With the centenary of the first Gallipoli landings now less than two weeks away, interest in the campaign is mounting, and nowhere more so than in Australia. I was fortunate last month to attend a major conference (https://www.awm.gov.au/conference/2015/speakers-abstracts/) on the campaign hosted jointly by the Australian National University and the Australian War Memorial. My contribution to the proceedings focussed on the disastrous naval campaign that preceded the decision to commit troops to the peninsula, but there wasn’t much naval history here -- most of the conference concentrated on the land campaign. And I’m not complaining: it was refreshing to hear so many distinguished historians speaking on the non-naval aspects of the campaign. One of the highlights was an iconoclastic presentation by the Australian historian Peter Stanley, whose review of the conference is available here: http://honesthistory.net.au/wp/gallipoli-1915-a-century-on-conference-re...
One of the unexpected pleasures of the conference was acquiring a copy of a new book by Rhys Crawley, Climax at Gallipoli: The Failure of the August Offensive, published in 2014 by the University of Oklahoma Press. This is a book I might have missed in the normal course of things, but I’m glad I didn’t. Not only did it help me fill the 30+ hours I spent flying home from Australia, it also got me thinking seriously about aspects of the land campaign that I will soon be writing about myself.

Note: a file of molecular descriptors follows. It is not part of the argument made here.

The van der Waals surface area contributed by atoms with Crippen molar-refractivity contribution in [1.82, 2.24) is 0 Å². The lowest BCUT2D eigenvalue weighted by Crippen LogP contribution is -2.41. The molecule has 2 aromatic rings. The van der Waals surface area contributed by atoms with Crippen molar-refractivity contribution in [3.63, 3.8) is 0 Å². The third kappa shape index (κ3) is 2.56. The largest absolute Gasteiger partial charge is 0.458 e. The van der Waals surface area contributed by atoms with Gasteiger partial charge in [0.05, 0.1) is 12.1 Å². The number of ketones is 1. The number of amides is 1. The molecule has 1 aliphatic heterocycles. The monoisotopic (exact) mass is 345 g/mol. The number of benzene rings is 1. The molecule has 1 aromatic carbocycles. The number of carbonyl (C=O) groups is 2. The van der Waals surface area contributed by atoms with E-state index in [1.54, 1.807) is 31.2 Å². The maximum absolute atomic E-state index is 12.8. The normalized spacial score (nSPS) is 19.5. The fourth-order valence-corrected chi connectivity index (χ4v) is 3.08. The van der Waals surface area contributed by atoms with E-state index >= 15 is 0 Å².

The book examines the attempt to break the deadlock on the peninsula by launching a new offensive – which included the landing of troops at Suvla Bay – in August 1915. This offensive is often depicted as one of the critical “what if” or “might-have-been” moments of the campaign, when victory was within grasp if only some fateful mistake had not been made. This, of course, was the position Churchill took afterwards, and did much to popularise. Crawley’s book offers a devastating rebuttal to this view. His detailed and systematic analysis of the campaign from a variety of perspectives shows that the offensive was so badly flawed in conception and execution that failure was all but inevitable.
One of the things that particularly appealed to me about the book is that the author was not solely focused on the land campaign. The Royal Navy disappears from most accounts of the Gallipoli campaign the minute the decision was taken to land troops, and from most of the rest the moment the first troops reached the shore. Even naval historians don’t take much interest in anything after the heavy losses of March 18th. Crawley’s book is one of the few scholarly sources I’ve run across that gives full weight to the naval side of the story, and he handles the material with considerable skill.